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Strange Days in Talbot

Strange Days in Talbot

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Published by talbottourism
A short story by local resident and author, Bill Green.
A short story by local resident and author, Bill Green.

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Published by: talbottourism on Dec 24, 2009
Copyright:Attribution Non-commercial


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Bill Green started his career as acrime reporter in the early 1960’s,going on to become a television journalist, a managing newspaperEditor and Chief of Staff and finallyPress Secretary to the Deputy PrimeMinister in the mid 1970’s - duringarguably Australia's most excitingcultural upheaval.An illustrious writing career followed during which Billpublished 12 novels and numerous screenplays, including’Minotaur’ which was produced as action blockbuster‘Terminator 2’ by James Cameron and ArnoldSchwarzenneger.Bill now resides and writes in Talbot, an old gold-miningtown in rural Victoria, Australia. This is one of several shortstories he has kindly agreed to share for publication on the Talbot community website.For further information, see http://www.billgreenbooks.com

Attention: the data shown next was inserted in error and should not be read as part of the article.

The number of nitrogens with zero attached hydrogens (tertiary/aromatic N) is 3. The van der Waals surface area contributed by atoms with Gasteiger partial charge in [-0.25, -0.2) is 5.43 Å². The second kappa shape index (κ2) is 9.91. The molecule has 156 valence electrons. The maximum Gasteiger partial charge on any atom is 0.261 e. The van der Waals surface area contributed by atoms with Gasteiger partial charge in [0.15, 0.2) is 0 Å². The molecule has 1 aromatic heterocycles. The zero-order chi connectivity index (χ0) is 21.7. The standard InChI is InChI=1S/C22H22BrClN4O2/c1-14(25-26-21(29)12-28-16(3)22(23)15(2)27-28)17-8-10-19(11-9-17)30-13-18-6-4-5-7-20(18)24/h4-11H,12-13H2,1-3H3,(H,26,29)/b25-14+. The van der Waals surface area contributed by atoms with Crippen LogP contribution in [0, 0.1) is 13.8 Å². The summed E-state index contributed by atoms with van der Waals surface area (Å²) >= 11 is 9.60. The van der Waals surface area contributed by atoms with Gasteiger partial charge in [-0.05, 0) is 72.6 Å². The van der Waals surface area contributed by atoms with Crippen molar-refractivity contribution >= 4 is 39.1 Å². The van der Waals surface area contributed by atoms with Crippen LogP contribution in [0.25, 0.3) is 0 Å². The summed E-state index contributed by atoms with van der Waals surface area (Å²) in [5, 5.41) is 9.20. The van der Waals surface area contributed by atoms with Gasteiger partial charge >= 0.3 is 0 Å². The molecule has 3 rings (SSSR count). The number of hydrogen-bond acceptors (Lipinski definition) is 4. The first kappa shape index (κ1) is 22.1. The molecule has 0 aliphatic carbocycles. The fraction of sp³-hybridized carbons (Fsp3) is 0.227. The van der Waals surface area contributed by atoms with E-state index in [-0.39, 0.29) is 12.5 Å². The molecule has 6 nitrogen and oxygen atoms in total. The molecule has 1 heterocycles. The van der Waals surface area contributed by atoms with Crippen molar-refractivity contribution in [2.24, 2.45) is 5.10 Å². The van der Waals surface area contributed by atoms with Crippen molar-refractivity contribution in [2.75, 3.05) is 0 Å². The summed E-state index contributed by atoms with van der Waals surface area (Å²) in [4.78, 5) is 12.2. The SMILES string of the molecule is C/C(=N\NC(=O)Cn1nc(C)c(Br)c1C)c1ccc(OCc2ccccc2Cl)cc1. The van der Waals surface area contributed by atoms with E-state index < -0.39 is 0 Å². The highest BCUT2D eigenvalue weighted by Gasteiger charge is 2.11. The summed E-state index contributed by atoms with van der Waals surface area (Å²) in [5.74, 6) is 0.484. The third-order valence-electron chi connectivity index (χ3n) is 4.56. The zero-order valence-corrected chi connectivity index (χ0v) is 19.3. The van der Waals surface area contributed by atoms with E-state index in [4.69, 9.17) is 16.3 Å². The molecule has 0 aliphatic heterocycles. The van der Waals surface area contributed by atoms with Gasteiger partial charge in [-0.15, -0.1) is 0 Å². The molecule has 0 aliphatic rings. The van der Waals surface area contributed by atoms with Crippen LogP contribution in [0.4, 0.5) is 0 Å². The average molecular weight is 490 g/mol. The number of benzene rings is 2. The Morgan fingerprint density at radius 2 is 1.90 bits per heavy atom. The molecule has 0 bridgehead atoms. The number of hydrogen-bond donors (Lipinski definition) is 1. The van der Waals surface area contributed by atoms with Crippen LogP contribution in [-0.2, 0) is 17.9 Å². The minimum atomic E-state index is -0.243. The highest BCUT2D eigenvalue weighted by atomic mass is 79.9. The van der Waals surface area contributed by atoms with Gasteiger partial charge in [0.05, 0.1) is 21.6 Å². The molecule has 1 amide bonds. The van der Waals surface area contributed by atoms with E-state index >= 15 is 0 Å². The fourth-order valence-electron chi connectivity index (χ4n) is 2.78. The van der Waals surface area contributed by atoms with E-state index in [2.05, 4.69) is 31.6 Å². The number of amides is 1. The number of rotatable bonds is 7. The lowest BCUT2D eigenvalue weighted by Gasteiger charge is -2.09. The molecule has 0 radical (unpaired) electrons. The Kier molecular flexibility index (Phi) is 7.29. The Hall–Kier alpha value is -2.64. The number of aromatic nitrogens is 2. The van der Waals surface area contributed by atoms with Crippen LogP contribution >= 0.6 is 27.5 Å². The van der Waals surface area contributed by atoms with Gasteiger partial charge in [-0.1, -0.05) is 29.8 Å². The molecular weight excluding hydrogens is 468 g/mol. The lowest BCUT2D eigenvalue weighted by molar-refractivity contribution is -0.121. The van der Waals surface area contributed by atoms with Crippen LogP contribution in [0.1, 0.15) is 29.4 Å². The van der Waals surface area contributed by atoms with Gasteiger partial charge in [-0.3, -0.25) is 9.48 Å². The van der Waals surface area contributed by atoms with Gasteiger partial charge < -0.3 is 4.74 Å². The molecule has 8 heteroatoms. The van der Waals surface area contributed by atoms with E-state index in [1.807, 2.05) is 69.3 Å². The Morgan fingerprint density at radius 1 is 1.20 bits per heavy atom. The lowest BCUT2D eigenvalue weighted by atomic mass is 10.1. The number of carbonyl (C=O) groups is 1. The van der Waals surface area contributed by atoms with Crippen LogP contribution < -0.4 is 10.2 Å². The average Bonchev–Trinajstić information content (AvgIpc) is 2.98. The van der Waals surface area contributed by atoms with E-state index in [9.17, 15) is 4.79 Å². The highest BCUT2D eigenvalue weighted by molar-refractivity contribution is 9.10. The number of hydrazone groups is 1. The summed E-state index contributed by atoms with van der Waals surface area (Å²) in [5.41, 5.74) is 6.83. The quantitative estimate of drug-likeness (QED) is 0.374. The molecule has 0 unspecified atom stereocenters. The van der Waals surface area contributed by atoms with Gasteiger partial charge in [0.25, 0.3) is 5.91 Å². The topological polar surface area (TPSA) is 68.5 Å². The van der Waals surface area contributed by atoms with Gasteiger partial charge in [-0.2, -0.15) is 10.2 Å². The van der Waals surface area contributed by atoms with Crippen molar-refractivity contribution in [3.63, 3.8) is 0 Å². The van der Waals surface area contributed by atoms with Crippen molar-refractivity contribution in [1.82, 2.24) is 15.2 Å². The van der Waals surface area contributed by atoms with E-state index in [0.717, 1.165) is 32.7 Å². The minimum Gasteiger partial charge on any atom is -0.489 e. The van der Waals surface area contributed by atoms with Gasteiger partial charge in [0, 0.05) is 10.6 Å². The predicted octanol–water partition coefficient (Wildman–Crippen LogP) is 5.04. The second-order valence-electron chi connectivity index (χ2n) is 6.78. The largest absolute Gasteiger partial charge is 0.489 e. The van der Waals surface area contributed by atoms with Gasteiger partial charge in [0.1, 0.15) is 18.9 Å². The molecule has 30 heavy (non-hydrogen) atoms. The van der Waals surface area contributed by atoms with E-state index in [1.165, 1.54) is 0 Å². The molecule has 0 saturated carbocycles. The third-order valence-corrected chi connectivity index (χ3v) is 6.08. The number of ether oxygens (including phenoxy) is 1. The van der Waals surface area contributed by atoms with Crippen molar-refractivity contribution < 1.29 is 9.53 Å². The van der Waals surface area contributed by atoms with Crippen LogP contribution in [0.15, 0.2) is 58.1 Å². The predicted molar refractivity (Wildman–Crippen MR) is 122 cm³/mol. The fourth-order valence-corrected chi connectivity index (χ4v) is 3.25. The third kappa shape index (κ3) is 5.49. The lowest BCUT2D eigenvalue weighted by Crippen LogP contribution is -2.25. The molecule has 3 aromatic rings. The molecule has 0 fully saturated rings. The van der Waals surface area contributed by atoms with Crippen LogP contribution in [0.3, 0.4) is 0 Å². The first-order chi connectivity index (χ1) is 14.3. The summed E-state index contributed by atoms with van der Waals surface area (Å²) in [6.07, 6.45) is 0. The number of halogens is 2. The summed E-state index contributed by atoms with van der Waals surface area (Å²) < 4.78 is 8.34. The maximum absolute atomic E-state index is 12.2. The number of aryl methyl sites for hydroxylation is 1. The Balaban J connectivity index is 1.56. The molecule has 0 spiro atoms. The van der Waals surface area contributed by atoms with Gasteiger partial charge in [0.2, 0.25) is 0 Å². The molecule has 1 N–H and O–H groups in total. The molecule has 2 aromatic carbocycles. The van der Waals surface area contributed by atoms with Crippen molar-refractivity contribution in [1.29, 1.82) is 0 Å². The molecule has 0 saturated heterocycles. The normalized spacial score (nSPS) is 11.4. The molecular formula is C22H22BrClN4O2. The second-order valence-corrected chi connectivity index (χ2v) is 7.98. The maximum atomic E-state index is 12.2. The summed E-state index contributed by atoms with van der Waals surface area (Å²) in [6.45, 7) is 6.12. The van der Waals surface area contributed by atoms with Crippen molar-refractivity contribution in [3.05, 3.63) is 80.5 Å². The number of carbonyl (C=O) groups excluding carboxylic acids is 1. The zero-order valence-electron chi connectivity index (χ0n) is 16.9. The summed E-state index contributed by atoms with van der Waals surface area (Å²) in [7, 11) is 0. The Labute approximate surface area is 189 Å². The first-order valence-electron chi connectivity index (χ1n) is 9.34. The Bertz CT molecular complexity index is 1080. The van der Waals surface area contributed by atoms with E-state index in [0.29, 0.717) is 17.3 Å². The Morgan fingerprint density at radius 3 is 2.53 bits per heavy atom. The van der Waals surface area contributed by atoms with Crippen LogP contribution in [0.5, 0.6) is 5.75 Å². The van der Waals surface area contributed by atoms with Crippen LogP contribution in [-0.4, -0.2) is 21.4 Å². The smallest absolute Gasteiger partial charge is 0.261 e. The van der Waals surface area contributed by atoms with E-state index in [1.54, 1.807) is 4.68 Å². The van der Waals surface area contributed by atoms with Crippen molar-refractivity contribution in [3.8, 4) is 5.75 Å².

About the Author
 The village of Talbot once began its Words in Winter celebrationwith several historical monologues from characters who visited thevillage in the mid-1800’s. A cannon was to be cued and fired at anappropriate point in the actor’s dialogue. That point came andpassed despite much cueing from the performer, Doug Gellatly, theformer coffee maker from the Quince Café.Problem was the cannoneer’s cigarette lighter wouldn’t give flame.He dropped the lighter, while directing the closest observer to falldown to give the cannon blast more drama, and fumbledsuccessfully with matches. The cannon gave a mighty whump andblew apart. The closest observer, a local trader in antique junk, hadfallen down ahead of time. Metal pieces passed over him to land onthe road, and other places far away.A piece of the barrel flew several centimetres above the head of New York poet, Paul Kane (he spends 2 months a year in Talbot)whose most recent book was launched by Helen Garner. “I thoughtNew York was a dangerous place to live,” he commented coolly.Meanwhile the cannoneer fell. He had received a bloodied hand andsevere shock. “Shit,” he said.Meanwhile Doug Gellaty, being a barista and former undertaker,and therefore witness to many catastrophes, continued readingunfazed. The chunk of barrel that missed the poet came to rest fifty metresaway, cutting through the fence of a local bed and breakfast. Theseventy people assembled for the reading all escaped injury, themetal debris sailing over their heads. The cannon firing had beenpermitted by the local council and the local police. The police car,travelling slowly, had only minutes before been stationary wherethe road was gouged by another piece of cannon.Observer, Dean Homicki, saw the action in slow motion. He saw apiece of the barrel spinning slowly to one side of him and heardDoug’s voice drag like an out-of-time recording. Going by was a

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